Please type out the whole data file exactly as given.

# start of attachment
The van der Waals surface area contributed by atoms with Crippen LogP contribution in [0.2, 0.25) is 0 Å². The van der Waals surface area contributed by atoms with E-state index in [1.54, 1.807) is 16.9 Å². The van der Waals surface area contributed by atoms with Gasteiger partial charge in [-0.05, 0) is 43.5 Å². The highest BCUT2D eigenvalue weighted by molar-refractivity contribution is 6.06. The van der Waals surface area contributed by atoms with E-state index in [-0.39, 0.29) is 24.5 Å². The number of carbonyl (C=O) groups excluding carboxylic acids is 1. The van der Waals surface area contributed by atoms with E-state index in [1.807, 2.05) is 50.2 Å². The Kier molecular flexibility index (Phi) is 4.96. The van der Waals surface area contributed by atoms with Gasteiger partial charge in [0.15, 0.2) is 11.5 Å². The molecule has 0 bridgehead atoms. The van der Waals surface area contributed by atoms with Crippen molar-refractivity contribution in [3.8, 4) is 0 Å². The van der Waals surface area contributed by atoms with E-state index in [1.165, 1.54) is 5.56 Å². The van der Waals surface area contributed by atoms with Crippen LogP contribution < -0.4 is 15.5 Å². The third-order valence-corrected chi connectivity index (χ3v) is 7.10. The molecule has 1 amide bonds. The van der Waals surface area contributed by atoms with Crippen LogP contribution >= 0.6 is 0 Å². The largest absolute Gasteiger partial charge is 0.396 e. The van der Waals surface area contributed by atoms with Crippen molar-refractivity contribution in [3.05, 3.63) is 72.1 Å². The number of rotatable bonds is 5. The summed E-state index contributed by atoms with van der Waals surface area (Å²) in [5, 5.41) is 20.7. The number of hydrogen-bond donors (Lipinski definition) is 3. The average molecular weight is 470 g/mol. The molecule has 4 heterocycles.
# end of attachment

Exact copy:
The van der Waals surface area contributed by atoms with Crippen LogP contribution in [0.2, 0.25) is 0 Å². The van der Waals surface area contributed by atoms with E-state index in [1.54, 1.807) is 16.9 Å². The van der Waals surface area contributed by atoms with Gasteiger partial charge in [-0.05, 0) is 43.5 Å². The highest BCUT2D eigenvalue weighted by molar-refractivity contribution is 6.06. The van der Waals surface area contributed by atoms with E-state index in [-0.39, 0.29) is 24.5 Å². The number of carbonyl (C=O) groups excluding carboxylic acids is 1. The van der Waals surface area contributed by atoms with E-state index in [1.807, 2.05) is 50.2 Å². The Kier molecular flexibility index (Phi) is 4.96. The van der Waals surface area contributed by atoms with Gasteiger partial charge in [0.15, 0.2) is 11.5 Å². The molecule has 0 bridgehead atoms. The van der Waals surface area contributed by atoms with Crippen molar-refractivity contribution in [3.8, 4) is 0 Å². The van der Waals surface area contributed by atoms with E-state index in [1.165, 1.54) is 5.56 Å². The van der Waals surface area contributed by atoms with Crippen LogP contribution < -0.4 is 15.5 Å². The third-order valence-corrected chi connectivity index (χ3v) is 7.10. The molecule has 1 amide bonds. The van der Waals surface area contributed by atoms with Crippen LogP contribution >= 0.6 is 0 Å². The largest absolute Gasteiger partial charge is 0.396 e. The van der Waals surface area contributed by atoms with Crippen molar-refractivity contribution in [3.05, 3.63) is 72.1 Å². The number of rotatable bonds is 5. The summed E-state index contributed by atoms with van der Waals surface area (Å²) in [5, 5.41) is 20.7. The number of hydrogen-bond donors (Lipinski definition) is 3. The average molecular weight is 470 g/mol. The molecule has 4 heterocycles.